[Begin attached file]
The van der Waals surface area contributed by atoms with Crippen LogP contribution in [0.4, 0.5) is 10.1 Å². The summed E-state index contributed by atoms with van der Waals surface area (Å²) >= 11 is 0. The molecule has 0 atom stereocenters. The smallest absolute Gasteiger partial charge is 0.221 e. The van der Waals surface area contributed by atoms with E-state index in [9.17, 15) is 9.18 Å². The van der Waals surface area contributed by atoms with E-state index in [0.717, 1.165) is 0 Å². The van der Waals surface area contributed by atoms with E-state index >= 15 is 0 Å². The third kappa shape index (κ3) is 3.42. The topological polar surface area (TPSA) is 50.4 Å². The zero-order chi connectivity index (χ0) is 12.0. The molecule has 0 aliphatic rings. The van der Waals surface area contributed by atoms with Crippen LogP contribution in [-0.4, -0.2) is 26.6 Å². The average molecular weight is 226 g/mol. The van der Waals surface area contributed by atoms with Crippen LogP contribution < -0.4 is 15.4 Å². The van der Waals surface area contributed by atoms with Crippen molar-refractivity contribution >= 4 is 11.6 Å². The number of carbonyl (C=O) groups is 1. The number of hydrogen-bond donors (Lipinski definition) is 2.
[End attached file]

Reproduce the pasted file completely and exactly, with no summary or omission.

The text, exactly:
The van der Waals surface area contributed by atoms with Crippen LogP contribution in [0.4, 0.5) is 10.1 Å². The summed E-state index contributed by atoms with van der Waals surface area (Å²) >= 11 is 0. The molecule has 0 atom stereocenters. The smallest absolute Gasteiger partial charge is 0.221 e. The van der Waals surface area contributed by atoms with E-state index in [9.17, 15) is 9.18 Å². The van der Waals surface area contributed by atoms with E-state index in [0.717, 1.165) is 0 Å². The van der Waals surface area contributed by atoms with E-state index >= 15 is 0 Å². The third kappa shape index (κ3) is 3.42. The topological polar surface area (TPSA) is 50.4 Å². The zero-order chi connectivity index (χ0) is 12.0. The molecule has 0 aliphatic rings. The van der Waals surface area contributed by atoms with Crippen LogP contribution in [-0.4, -0.2) is 26.6 Å². The average molecular weight is 226 g/mol. The van der Waals surface area contributed by atoms with Crippen LogP contribution < -0.4 is 15.4 Å². The van der Waals surface area contributed by atoms with Crippen molar-refractivity contribution >= 4 is 11.6 Å². The number of carbonyl (C=O) groups is 1. The number of hydrogen-bond donors (Lipinski definition) is 2.